One embodiment of the present invention comprises multiple collocated antennas combined with various filter networks to produce wide bandwidth. One of the embodiments provides a very broadband omni-directional combination of a monopole antenna and a dipole antenna.
A feature of the present invention is that it adds an array of filters to linear antennas in such a manner as to increase the bandwidth. In one embodiment at least two diplexing filters are used.
In another embodiment the present invention uses a filter at each of the various insertion points of the antenna. The simple traps previously used degrade into a low impedance network just above the resonance and thus the extremities of the antenna are still connected. The use of filters taught by the present invention at various places along the antenna permits the high frequency currents to be isolated from the extremities of the antenna and thus provide constant performance over a much greater frequency range.
The features and advantages described herein are not all-inclusive and, in particular, many additional features and advantages will be apparent to one of ordinary skill in the art in view of the drawings, specification, and claims. Moreover, it should be noted that the language used in the specification has been principally selected for readability and instructional purposes, and not to limit the scope of the inventive subject matter.
The present invention relates to an antenna that combines dipole and monopole antenna elements with filtering in order to achieve a greater bandwidth. For example, the present invention teaches a system to achieve bandwidths of 50:1 or greater, for example a range of about 30 MHz to 1500 MHz. The term wideband ultra wideband and similar terms have equivalent meanings ad described herein unless otherwise indicated.
The present filter designs have several short comings as described herein. One such short coming is that only two terminals are typically provided for any filtering action. The present invention provides multiple applications of multi-terminal filters which allow a much more extensive use of filter concepts. In one embodiment, a number of dipole antenna sections surround a central feed coax and have monopole antenna elements at the ends, wherein the coax extends the full antenna length from a ground or reference plane. A further embodiment uses a filter designated at each of the various insertion points of the antenna to allow diplex functionality.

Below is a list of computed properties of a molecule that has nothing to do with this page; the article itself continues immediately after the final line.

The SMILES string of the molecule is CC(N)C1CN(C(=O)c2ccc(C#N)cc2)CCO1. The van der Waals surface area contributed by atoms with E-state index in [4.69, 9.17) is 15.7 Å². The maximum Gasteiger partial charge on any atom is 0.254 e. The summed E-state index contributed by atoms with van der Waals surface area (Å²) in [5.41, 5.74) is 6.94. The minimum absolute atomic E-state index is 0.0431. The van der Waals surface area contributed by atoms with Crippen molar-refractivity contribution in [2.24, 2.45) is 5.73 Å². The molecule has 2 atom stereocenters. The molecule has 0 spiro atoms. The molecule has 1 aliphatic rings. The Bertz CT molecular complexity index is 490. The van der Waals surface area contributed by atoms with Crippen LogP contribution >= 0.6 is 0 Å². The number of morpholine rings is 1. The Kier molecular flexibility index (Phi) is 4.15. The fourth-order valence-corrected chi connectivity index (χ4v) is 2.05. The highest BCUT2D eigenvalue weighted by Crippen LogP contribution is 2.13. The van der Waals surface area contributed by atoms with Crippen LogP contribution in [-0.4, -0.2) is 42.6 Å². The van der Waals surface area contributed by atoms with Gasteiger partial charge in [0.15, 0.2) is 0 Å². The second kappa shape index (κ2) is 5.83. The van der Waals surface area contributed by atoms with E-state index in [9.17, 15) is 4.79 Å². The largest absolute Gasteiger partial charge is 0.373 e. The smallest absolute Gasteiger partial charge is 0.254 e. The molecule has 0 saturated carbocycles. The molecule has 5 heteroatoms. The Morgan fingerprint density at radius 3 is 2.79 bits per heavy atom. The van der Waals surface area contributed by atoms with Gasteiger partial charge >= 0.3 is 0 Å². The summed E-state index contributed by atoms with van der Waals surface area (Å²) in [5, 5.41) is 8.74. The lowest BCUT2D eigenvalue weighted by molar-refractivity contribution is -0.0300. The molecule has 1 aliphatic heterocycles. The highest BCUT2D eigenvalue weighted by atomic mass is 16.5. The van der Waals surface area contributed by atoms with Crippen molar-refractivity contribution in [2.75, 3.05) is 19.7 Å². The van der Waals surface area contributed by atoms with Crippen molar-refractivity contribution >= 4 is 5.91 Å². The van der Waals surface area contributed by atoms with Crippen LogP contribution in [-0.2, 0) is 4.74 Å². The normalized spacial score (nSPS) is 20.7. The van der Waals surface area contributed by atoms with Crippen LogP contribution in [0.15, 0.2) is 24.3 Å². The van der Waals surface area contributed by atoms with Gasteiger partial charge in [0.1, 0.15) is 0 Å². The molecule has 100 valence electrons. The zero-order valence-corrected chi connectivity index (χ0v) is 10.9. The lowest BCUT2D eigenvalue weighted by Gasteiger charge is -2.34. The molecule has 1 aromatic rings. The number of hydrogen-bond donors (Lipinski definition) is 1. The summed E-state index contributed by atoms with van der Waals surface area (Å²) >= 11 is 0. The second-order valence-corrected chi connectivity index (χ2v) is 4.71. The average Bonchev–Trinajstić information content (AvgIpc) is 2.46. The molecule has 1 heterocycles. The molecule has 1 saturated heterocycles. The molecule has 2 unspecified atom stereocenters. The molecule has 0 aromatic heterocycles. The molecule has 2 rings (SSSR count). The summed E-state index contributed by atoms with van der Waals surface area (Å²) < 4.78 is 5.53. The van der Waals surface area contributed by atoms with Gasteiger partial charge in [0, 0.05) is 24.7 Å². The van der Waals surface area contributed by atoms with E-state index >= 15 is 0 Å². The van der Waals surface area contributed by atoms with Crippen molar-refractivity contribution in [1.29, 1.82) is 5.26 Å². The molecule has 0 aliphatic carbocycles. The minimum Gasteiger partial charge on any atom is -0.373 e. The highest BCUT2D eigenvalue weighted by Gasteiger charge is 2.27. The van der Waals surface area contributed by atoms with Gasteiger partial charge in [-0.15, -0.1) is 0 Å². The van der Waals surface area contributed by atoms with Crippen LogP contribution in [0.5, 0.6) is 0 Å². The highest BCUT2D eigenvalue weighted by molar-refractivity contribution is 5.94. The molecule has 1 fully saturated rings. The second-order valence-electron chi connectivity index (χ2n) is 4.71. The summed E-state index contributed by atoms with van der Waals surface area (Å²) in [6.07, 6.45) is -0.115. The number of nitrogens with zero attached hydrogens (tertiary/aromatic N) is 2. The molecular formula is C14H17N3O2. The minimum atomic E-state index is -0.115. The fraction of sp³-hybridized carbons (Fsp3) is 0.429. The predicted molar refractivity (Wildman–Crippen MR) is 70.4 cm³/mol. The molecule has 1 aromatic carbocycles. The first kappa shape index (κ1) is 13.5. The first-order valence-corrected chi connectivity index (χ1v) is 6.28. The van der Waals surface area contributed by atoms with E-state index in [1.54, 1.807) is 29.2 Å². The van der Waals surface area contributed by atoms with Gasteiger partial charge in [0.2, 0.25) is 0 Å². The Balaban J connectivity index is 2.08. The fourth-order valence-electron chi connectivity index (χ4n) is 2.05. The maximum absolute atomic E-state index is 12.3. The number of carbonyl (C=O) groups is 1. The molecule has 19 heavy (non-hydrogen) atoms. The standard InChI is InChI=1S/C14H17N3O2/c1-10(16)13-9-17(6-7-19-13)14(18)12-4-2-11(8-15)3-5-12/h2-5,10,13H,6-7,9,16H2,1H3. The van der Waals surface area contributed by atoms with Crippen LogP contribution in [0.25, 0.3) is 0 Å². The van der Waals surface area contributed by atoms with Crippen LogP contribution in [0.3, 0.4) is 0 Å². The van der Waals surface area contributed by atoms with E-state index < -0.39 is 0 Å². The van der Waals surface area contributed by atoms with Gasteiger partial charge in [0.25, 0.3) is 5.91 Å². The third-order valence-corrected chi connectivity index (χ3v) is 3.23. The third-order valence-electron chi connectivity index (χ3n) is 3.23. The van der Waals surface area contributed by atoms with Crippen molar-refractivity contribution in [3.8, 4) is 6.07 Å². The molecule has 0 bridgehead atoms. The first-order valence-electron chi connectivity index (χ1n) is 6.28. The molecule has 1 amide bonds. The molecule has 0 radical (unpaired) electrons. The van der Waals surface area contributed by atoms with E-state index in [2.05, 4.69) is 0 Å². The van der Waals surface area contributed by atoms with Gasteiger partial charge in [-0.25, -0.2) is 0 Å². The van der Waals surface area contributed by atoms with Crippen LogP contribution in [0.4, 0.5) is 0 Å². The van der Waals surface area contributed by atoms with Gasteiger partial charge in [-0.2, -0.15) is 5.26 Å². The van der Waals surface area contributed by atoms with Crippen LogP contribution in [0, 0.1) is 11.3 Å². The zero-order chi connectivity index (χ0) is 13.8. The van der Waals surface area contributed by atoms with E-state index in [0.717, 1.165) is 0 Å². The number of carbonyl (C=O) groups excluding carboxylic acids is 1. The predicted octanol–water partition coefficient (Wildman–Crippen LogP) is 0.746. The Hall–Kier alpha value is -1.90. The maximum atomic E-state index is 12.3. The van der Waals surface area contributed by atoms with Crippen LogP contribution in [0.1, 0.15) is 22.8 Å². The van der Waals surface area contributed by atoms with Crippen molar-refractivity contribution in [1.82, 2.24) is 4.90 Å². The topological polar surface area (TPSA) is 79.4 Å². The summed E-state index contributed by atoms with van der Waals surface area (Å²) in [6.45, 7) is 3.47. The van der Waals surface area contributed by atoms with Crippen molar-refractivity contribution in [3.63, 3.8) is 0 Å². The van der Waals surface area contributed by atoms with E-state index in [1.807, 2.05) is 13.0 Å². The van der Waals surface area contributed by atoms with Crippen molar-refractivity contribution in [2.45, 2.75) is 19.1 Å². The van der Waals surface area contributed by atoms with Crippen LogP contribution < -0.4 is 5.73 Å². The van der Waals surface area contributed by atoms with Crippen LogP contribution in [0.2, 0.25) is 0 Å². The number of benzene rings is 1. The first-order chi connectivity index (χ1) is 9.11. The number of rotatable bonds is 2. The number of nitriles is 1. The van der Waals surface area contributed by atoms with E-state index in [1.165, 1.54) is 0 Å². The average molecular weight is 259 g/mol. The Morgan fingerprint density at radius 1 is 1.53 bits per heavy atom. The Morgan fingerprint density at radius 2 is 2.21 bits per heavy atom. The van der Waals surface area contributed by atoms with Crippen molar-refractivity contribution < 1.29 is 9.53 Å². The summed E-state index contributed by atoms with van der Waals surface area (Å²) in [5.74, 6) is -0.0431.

A central feed coax 40 is coupled to the ground plane 5 and in this embodiment provides an electrical coupling for the signals among the various antenna elements. The central coaxial feed 40 can be disposed within the various hollow monopole and dipole elements according to one embodiment.
For illustrative purposes of one embodiment, the antenna elements are hollow tubular metallic sections having a diameter of about six inches. In other embodiments the tubular conducting elements include shapes such as square, oval, polygonic (e.g.: pentagon, hexagon, octagon), and even triangular in cross section. Thus, the term tubular is not to be considered limiting to a circular section but rather to include any hollow shaped sections. The antenna elements at either end are the monopole elements and are generally smaller in length than the dipole sections. The antenna elements can all be the same length or vary in length and shape depending upon the design criteria.
One simplistic antenna element construction is for the conducting elements to be metal foil on the outside of a fiberglass tube with all of the coax and other circuit elements inside of the tube. The outside metal sleeves that are attached to the inside circuit elements can use connecting components such as screws. For protection and uniform appearance, shrink tubing or appropriate coating could be placed over the complete outside structure.
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The second dipole is comprised not only of the second dipole antenna elements 30, 35, but also the first monopole 10 and the second element 25 of the first dipole. In more particular detail of this embodiment, the second dipole comprises the first monopole section 10 which is serially coupled to the second dipole fourth element 35 by inductor L3 95. The second dipole fourth element 35 and third element 30 are operatively coupled by the second diplexing filter 160. The third dipole element 30 is coupled to the second dipole element 25 of the first dipole by inductor L5 80. As shown, the individual dipole antenna sections 20, 25, 30, 35 of the first and second dipole antennas are shown as circular sections about the central coax 40 and separated by gaps 125 between successive sections. The size, shape and number of dipole antenna elements vary depending upon the design criteria.
On the opposing end from the ground plane, the second monopole element 15 is serially coupled to the upper end of the first dipole element 20 by and a resistor R1 60 and an inductor L7 65, wherein R1 and L7 form the monopole termination. The resistive element 60 located about λ/4 from the far end of the antenna improves isolation of the extremities and tends to improve the VSWR and performance over a portion of the frequency range.